As I slog through my edits and rewrites, I continue to live my normal life. One piece of my normal life for many years has been the role of Sunday School teacher. I've taught most every age group, but for the last few years, I've been teaching the Youth class. Yes, teenagers who go to Sunday School, some of them voluntarily.
We have a single lesson for the entire month, which may sound boring, but here's the deal: at the end of the month, the teens have to teach that lesson to all the other kids in the church. My co-teacher Jen and I have 9 teens in class for an hour a week. Our approach is the same as the approach I try to take in my writing life: Show Don't Tell.
First week of the month, Jen and I present the Bible lesson. Then we start a roundtable discussion to get to the heart of the story - what's it really about? What's the take-away message? Once the teens can put the take-away message into a single sentence, which takes between 5 minutes and an hour, they start talking about how to get that idea across to the other kids. They seldom teach the story literally - that would be boring. Plus, it would be telling, not showing. They usually put a unique spin on the message and create a skit for the kids showing how to use that message in their everyday lives at home and school. And I think sock puppets will show up in the next couple of months.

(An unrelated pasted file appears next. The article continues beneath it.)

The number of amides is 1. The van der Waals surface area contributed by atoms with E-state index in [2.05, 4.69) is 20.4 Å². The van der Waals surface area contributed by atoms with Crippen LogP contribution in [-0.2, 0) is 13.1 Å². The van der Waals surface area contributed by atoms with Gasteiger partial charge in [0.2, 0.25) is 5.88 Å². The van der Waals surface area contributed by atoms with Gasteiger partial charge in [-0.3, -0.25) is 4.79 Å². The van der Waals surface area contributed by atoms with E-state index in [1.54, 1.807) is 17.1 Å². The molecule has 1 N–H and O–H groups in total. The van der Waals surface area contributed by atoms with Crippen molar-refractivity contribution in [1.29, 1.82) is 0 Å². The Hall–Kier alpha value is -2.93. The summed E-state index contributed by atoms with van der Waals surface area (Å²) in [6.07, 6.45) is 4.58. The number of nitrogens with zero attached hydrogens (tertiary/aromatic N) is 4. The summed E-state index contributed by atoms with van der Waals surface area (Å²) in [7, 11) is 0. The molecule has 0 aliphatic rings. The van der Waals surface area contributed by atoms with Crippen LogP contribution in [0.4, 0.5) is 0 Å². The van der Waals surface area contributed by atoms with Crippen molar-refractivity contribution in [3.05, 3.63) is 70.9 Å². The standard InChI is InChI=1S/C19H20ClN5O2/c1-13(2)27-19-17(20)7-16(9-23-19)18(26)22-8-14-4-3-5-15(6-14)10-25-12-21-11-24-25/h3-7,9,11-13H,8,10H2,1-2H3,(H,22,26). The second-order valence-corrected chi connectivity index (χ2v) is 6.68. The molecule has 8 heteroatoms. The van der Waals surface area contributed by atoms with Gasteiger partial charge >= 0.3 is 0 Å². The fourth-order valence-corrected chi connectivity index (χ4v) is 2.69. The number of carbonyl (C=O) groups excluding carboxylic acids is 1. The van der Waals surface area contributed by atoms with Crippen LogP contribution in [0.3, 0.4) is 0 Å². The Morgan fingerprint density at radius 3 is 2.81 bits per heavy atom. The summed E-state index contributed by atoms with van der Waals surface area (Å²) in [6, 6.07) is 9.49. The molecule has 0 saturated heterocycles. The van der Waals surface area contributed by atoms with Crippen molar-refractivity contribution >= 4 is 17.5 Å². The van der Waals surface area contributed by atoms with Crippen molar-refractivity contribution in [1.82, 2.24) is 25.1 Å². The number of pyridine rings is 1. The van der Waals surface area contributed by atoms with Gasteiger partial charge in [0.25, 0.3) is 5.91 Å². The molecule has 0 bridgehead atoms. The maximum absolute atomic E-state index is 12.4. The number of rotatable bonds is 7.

The thing is, Jen and I don't tell them what their lesson will look like. We urge and question and provide encouragement. We ask for camaraderie, respect for ideas, and commitment to the lesson once it's developed. The result is that, hopefully, not only will the kids remember the message, but the teens will too. Because we all remember things better when they're shown to us.